We have, all of us, been hurt and angered by the brutal killing of yet another black person in the USA by racist elements of the security forces.
A solidarity statement, signed by many prominent African musicians, journalists, scholars and other intellectuals, civil society organisation leaders and others, was issued today, June 5, 2020, is in English and French. It can be accessed through these links:
Those who want to add their names to the list of signatories can do so online.
The Stop the Bleeding (STB) Consortium, in our shared vision of African citizens living with dignity in a just, integrated and prosperous Africa that equitably and sustainably harnesses its resources and is underpinned by strong and effective institutions, would like to express solidarity with the Family of George Floyd.
We mourn George Floyd, and we remember also Ahmaud Marquez Arbery, Akai Gurley, Alton Sterling, Breonna Taylor, Dante Parker, Dontre Hamilton, Eric Garner, Ezell Ford, Freddie Carlos Gray Jr, Jerame Reid, John Crawford III, Michael Brown Jr, Philando Castille, Rumain Brisbon, Stephon Clark, Tamir Rice, Tanisha Anderson, Tony McDade, Tony Robinson, Walter Scott who lost their lives due to brutality and gross violations. We share the grief, anger, sadness and pain of the Families and Communities concerned.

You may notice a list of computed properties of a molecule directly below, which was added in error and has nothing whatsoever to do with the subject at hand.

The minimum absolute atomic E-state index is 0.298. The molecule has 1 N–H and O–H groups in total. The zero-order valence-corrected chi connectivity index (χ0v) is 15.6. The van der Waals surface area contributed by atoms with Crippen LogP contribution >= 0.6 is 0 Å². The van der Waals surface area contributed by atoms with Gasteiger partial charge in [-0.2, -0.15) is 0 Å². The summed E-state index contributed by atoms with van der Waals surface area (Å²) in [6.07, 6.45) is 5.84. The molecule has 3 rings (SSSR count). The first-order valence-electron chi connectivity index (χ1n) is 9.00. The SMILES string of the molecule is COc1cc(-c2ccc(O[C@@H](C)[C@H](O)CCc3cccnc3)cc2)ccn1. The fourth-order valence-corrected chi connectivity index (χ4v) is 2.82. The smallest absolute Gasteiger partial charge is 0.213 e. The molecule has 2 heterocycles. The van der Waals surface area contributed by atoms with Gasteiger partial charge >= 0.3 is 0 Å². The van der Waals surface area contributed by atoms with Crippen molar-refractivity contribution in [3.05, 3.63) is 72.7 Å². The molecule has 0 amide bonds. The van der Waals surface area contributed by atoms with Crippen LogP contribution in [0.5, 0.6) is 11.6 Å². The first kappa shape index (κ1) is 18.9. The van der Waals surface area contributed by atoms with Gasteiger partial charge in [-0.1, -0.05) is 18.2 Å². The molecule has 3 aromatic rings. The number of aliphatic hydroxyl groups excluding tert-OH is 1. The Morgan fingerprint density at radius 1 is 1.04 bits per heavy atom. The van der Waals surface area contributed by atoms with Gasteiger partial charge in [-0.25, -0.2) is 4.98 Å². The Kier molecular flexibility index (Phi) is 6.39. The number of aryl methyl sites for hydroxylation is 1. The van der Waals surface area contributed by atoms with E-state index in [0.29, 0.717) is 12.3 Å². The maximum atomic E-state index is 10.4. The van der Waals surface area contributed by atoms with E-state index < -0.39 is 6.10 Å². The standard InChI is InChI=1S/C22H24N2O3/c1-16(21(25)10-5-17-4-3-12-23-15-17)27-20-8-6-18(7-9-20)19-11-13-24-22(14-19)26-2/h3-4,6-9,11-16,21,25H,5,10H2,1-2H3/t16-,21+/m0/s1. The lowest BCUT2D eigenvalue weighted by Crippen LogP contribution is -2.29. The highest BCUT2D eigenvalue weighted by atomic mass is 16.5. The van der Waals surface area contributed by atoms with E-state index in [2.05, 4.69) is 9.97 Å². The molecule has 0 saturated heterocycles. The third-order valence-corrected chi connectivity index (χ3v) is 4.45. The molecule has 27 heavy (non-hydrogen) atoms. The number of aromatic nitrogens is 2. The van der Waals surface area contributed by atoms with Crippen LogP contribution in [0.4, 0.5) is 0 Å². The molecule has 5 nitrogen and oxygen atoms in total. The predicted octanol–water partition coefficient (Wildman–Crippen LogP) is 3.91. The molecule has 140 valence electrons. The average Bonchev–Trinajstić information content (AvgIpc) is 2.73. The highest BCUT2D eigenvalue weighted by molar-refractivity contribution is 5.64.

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COVID-19 has triggered the second biggest crisis in a decade, and possibly the worst recession ever, whilst many countries have not yet recovered from the 2008 financial crisis. These are unprecedented times that will dramatically increase inequalities and have severe impacts on people in developing countries. The pandemic has hit hardest those who have no access to healthcare, who lack a social safety net to fall back on, who don’t rights to sick leave, are in precarious work conditions, have no access to land titles, and those with the greatest unpaid care responsibilities. Among those most impacted by this pandemic and its fallout are poor smallscale farmers, many of whom are women. Whilst being very vulnerable, small-scale farmers also show incredible resilience and supporting them is a key way to help meet the food needs of the people.